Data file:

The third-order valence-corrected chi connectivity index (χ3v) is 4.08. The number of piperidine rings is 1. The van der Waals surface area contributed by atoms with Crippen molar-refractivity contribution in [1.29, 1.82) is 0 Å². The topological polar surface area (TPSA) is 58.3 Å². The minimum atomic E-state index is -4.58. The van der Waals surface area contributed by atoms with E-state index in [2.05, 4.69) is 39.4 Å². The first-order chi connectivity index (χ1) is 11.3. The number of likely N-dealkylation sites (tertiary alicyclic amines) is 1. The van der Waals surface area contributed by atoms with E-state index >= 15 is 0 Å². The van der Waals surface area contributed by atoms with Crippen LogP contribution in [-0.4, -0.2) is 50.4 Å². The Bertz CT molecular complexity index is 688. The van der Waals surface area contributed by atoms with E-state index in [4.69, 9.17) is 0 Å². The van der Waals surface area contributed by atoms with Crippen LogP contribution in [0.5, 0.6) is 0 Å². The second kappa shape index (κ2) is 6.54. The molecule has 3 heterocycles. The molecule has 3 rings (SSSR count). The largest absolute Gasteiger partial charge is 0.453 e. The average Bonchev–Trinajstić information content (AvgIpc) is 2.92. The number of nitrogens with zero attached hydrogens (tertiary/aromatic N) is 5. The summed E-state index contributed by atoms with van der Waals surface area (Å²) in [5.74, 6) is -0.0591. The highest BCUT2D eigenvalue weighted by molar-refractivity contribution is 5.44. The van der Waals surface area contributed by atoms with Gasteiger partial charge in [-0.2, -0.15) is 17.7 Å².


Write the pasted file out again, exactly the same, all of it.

The third-order valence-corrected chi connectivity index (χ3v) is 4.08. The number of piperidine rings is 1. The van der Waals surface area contributed by atoms with Crippen molar-refractivity contribution in [1.29, 1.82) is 0 Å². The topological polar surface area (TPSA) is 58.3 Å². The minimum atomic E-state index is -4.58. The van der Waals surface area contributed by atoms with E-state index in [2.05, 4.69) is 39.4 Å². The first-order chi connectivity index (χ1) is 11.3. The number of likely N-dealkylation sites (tertiary alicyclic amines) is 1. The van der Waals surface area contributed by atoms with E-state index >= 15 is 0 Å². The van der Waals surface area contributed by atoms with Crippen LogP contribution in [-0.4, -0.2) is 50.4 Å². The Bertz CT molecular complexity index is 688. The van der Waals surface area contributed by atoms with E-state index in [4.69, 9.17) is 0 Å². The van der Waals surface area contributed by atoms with Crippen LogP contribution in [0.5, 0.6) is 0 Å². The second kappa shape index (κ2) is 6.54. The molecule has 3 heterocycles. The molecule has 3 rings (SSSR count). The largest absolute Gasteiger partial charge is 0.453 e. The average Bonchev–Trinajstić information content (AvgIpc) is 2.92. The number of nitrogens with zero attached hydrogens (tertiary/aromatic N) is 5. The summed E-state index contributed by atoms with van der Waals surface area (Å²) in [5.74, 6) is -0.0591. The highest BCUT2D eigenvalue weighted by molar-refractivity contribution is 5.44. The van der Waals surface area contributed by atoms with Gasteiger partial charge in [-0.2, -0.15) is 17.7 Å².